Heffley’s argument runs something like this: With the arrival of free jazz, under the influence of innovative American players such as Ornette Coleman, John Coltrane, Sun Ra, and Cecil Taylor, and with the maturation of a second generation of European jazz players – those coming after Django Reinhart and Stephane Grappelli – European players seized upon free jazz and made it something their own. Back in the United States, the author writes, free jazz players like Coleman and Taylor, Archie Shepp, Anthony Braxton, Albert Ayler, Pharoh Sanders, and Lester Bowie were eclipsed by the more commercial fusion music of the 1970s, and then, in the 1980s, by the neo-conservative “classical” repertory jazz of the Young Lions, led, if you will, by Wynton Marsalis.
Both both fusion music and repertory jazz are less about art and more about making money, suggests the author, and free jazz, both in America and Europe, is where the music has continued to evolve. Filthy lucre is the problem, and, apparently, in Europe, says the author, where the arts receive more support, musicians can concern themselves less with what sells to in the market and more with what appears to their imaginations.
In addition to discussing the importance of American free jazz and avant-garde players, Mike Heffley presents those US musicians in their proper stature and influence in the various musical cultures of the nations of Europe. Nation by nation, the author traces the development of each country’s particular style of music, its prominent musicians, and its relation to the larger phenomenon of free jazz on the Continent. Often overlooked European players such as Albert Mangelsdorff, Evan Parker, Peter Brotzmann, Alexander von Schlippenbach, and Peter Kowald are all featured prominently as key figures in the distinctive development of Europe’s music.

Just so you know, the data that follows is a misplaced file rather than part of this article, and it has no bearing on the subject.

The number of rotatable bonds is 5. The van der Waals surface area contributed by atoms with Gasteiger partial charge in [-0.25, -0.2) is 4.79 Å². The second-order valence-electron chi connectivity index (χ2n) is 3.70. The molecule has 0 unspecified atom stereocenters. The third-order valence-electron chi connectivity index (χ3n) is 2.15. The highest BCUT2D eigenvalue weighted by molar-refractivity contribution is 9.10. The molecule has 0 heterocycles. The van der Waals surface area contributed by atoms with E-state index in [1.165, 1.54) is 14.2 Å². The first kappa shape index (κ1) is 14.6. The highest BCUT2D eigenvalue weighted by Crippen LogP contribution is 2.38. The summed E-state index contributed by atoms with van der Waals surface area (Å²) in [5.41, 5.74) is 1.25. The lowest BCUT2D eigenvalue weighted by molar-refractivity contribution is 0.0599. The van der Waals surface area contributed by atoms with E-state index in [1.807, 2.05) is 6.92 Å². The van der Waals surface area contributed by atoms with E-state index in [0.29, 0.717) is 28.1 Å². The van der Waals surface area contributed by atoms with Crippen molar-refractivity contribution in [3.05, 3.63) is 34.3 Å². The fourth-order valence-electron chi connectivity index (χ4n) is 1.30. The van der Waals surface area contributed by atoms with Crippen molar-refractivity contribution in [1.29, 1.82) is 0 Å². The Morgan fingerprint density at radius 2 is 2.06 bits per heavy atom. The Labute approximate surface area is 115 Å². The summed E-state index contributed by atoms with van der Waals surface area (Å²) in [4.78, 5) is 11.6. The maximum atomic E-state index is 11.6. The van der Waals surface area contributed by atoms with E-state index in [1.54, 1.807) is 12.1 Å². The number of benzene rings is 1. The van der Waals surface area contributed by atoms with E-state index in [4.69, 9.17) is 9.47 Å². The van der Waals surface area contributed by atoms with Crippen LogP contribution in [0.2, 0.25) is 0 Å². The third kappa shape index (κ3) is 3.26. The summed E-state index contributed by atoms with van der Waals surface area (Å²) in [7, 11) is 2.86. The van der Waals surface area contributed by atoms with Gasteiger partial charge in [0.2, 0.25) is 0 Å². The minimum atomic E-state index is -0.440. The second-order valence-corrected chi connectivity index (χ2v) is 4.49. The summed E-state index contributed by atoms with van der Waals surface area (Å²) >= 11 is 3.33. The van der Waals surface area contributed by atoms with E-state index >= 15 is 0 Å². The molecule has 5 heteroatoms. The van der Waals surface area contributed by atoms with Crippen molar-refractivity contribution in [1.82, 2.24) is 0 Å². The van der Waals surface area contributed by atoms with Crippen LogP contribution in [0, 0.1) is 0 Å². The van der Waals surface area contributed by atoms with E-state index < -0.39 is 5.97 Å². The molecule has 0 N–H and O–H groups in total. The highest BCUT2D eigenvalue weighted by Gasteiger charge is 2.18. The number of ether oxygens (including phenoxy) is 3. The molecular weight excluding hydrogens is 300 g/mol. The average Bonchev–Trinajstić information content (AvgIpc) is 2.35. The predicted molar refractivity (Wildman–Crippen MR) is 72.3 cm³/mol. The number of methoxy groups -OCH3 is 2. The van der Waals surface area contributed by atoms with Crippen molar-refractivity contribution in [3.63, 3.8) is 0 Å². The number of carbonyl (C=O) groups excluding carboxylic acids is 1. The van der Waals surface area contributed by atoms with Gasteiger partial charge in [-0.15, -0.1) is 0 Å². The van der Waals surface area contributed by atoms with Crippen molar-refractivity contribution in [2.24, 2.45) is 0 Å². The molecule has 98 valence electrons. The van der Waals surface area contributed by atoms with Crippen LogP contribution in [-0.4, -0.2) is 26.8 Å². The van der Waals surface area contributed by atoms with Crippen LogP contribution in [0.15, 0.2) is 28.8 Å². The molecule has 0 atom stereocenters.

Keep in mind that author Heffley is an ethnomusicologist, and that his book, I would guess, is probably some version of his doctoral dissertation. As much, it may be a little too technical or esoteric for some tastes. Frankly, I didn’t understand some of the theoretical passages. But Heffley does a very fine job in his narrative sections, and his research is impeccable. As a work that explores new territory and brings to light scores of musicians and the musical heritage of a dozen nations, this book is invaluable. Anyone interested in free jazz or the avant garde will want to take a look.
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